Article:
Relations. In the first part of its course the vein lies in the sub-occipital triangle. The second, plexiform portion, is in the canal formed by the foramina in the transverse processes of the cervical vertebræ, and, with the artery, which it surrounds, lies anterior to the trunks of the cervical spinal nerves. The third part, in the root of the neck, is between the longus colli and scalenus anterior muscles, in front of the first part of the vertebral artery, and behind the internal jugular vein.

Tributaries. In addition to the offsets from the intraspinal venous plexuses by the union of which it is formed, each vertebral vein receives the following tributaries :-(a) Small vessels which issue from the muscles, ligaments, and bones of the deeper parts of the neck, and the lower and posterior part of the head. (6) Offsets from the intraspinal venous plexuses which pass out of the vertebral canal by the intervertebral foramina. (c) The ascending cervical vein, a vessel which is formed by the union of tributaries which issue from a venous plexus on the anterior aspects of the bodies and roots of the transverse processes of the cervical vertebræ. This vessel accompanies the ascending cervical artery, and terminates in the lower part of the vertebral vein, immediately after the latter has issued from the foramen in the sixth cervical transverse process. (d) The deep cervical vein; this commences in the sub-occipital triangle from a venous plexus with which the vertebral and occipital veins communicate. It descends, posterior to the transverse processes of the cervical vertebræ, in company with the profunda cervicis artery, turns forwards at the root of the neck, between the transverse processes of the sixth and seventh cervical vertebræ or between the latter and the neck of the first rib, and opens into the vertebral vein. It receives blood from the muscles, ligaments, and bones of the back of the neck. (e) The posterior intercostal vein from the first intercostal space sometimes opens into the vertebral vein.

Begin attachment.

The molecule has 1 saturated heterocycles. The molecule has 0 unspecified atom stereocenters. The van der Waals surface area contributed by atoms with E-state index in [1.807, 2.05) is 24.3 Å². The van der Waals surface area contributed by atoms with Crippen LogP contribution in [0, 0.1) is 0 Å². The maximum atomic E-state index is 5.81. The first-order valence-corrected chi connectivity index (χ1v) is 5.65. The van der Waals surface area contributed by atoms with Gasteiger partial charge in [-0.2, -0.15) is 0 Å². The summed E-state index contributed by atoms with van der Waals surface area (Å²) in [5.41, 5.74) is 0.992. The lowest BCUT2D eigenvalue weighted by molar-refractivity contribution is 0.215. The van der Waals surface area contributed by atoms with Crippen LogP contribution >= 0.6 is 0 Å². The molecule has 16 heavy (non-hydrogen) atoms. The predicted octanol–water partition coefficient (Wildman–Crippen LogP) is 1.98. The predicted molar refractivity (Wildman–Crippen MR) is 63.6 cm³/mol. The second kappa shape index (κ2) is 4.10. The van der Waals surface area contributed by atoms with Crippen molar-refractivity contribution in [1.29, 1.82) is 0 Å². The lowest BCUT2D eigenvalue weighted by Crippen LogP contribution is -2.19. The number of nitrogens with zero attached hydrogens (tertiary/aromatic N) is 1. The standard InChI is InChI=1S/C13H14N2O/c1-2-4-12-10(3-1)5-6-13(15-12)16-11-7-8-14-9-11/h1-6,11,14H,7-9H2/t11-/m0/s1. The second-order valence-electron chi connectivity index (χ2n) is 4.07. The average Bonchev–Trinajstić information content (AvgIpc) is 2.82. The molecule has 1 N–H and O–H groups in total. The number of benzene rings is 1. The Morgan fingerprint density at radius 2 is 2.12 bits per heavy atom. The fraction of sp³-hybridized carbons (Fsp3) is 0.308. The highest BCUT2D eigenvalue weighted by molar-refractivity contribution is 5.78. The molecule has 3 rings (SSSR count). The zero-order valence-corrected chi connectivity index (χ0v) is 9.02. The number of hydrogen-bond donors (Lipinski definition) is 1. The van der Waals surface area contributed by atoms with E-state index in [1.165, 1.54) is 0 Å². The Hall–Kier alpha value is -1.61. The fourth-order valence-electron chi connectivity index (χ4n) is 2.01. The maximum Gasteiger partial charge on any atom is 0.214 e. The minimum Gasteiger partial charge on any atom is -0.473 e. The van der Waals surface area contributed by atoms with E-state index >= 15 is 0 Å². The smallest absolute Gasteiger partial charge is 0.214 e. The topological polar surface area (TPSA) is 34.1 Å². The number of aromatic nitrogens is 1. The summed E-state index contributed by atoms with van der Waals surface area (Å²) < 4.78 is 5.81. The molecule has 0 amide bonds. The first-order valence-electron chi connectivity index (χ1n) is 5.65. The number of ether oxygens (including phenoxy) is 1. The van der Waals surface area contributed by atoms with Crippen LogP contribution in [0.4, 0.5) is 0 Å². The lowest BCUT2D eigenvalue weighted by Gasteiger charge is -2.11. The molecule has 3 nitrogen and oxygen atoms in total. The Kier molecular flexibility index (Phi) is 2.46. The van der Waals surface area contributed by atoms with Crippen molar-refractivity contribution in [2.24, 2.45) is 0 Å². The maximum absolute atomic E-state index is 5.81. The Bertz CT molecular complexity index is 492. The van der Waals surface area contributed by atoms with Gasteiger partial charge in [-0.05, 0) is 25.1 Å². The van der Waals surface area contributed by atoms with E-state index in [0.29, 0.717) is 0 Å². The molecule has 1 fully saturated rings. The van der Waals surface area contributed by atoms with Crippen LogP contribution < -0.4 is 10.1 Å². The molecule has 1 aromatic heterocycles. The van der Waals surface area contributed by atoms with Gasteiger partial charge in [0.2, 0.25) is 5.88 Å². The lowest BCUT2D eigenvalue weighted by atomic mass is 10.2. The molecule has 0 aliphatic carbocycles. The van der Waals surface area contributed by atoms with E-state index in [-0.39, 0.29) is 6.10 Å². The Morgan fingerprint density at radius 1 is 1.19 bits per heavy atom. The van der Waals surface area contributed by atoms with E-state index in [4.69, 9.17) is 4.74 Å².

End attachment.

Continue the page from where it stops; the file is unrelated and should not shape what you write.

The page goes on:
Occasionally the venous plexus around the vertebral artery ends below in two terminal trunks, anterior and posterior, instead of one. In those cases the second terminal vessel lies behind the lower part of the vertebral artery, passes through the foramen in the transverse process of the seventh cervical vertebra, and turns forwards on the lateral side